The route to a more equal society – Dr Martin O’Neill

The route to a more equal society – Dr Martin O’Neill


Right. I’d like to talk
about inequality. And I’d like to
talk about what can be done to deal with the
problems of inequality that we have in our society. Now, as won’t have escaped
anyone’s attention, this is a deeply unequal
society that we now live in. Many young people
find it very difficult to become property owners,
to get on the housing market. It’s very different in
terms of opportunities to become property owners to
how things were in Britain 40 or 50 years ago. Here are some very
nondescript flats in London. They’ve got a nice view, but
nothing particularly special. And yet anything like
that would be well out of the reach of
most regular couples who even had fairly nice jobs,
unless they had a lot of help from the bank of mom and dad. A recent report showed
that last year in London, where these problems
are especially bad, there were twice as
many two bedroom flats sold in a band that goes from
700,000 to 1 million pounds as there were two bedroom flats
sold in the band that straddles the 350,000 pound mark. So even with the
government’s new scheme to help first time buyers to
buy affordable properties, where affordable, now, in 2016, in
London, by the government’s definition, means up
to 400,000 pounds, there aren’t actually
the properties for people to buy at that price level. So something’s
happened whereby we’ve become a very unequal
society, and it’s very difficult for people to
get the kind of start in life that once they could. Things used to be rather
different in Britain, as some of you may remember. 50 years ago it was much
easier for people starting out to become property owners. And 50 years ago
two things happened. More than two things happened. But two particular things. The Beatles went to America. Here they are arriving at JFK. And James Meade, the Nobel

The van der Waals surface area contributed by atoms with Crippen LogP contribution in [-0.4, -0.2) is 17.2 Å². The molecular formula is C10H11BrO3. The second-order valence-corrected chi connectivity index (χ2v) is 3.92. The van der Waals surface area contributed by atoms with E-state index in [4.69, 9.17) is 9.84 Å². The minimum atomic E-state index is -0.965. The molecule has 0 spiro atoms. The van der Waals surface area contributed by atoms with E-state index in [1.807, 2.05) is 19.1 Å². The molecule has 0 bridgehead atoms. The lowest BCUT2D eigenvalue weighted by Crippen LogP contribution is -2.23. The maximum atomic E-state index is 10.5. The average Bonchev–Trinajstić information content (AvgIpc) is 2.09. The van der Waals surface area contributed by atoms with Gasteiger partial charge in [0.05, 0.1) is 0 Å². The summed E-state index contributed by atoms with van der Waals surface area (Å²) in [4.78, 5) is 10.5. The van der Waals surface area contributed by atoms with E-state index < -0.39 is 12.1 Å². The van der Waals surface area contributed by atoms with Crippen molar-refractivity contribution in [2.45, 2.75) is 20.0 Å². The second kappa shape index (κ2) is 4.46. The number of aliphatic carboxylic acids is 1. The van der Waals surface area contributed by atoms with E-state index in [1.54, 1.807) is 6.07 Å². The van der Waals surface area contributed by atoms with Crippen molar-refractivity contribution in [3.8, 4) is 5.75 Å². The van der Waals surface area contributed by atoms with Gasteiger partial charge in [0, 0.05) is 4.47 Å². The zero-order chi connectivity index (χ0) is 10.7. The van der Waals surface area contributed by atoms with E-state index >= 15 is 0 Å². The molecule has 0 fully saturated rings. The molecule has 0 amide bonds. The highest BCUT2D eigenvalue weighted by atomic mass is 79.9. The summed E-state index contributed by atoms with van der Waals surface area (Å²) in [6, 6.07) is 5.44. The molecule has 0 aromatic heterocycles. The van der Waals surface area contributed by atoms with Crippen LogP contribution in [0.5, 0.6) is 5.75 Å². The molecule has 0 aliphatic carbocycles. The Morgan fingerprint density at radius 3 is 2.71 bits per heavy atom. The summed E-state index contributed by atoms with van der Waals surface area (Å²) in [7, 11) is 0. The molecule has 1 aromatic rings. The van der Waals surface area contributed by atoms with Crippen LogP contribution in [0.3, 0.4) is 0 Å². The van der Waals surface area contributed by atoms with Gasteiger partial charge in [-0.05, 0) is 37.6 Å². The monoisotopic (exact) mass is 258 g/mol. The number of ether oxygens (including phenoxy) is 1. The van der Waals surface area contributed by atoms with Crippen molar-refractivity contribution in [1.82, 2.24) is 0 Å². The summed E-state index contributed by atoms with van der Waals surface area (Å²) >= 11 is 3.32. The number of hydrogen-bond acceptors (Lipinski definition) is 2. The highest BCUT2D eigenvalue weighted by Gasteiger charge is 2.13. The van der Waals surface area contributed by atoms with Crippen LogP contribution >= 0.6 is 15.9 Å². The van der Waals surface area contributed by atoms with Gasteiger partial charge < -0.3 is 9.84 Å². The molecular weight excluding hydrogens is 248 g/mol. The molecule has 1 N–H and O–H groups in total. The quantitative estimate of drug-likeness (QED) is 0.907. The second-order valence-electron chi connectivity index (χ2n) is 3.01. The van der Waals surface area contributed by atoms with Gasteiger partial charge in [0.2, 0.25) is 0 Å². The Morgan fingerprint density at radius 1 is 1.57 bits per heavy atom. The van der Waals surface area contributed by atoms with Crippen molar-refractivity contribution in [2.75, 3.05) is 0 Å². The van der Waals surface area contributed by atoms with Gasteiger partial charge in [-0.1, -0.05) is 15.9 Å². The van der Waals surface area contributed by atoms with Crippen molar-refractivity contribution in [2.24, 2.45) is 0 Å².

Prize winning economist, wrote his classic but
unfortunately neglected book, Efficiency, Equality,
and the Ownership of Property. So Meade is a very
interesting figure. He lived from 1907 to 1995,
a leading British economist of the 20th century. Won the Nobel Prize for his
technical work in the theory of international trade. But his interests,
for my purposes, is a book he wrote
about what he thought would be future
trends in inequality and how one could
deal with them. And he was basically wizard
like in his predictive powers. In 1964, at a time
where, by his measure, the share of national
income that went to labor was 85%, at a time where this
was a relatively egalitarian society, Meade was worried about
what the long term developments of economic processes that
he thought had already begun would turn out to be. And he thought that processes
of technological innovation, of increasingly capital
intensive production, would mean that in the
long run there would be deep problems of inequality. And so Meade wrote,
even at that time, he said looking
forward we’re going to reach a point where as
returns to capital increase, as the share of national income
going to capital increases, we’re going to end
up at what he called the brave new
capitalist paradise. So he sat on his arm chair
in Cambridge in 1964, and he’s imagining the future. And this is what he thought
the future would look like. There would be a limited number
of exceedingly wealthy property owners. The proportion of the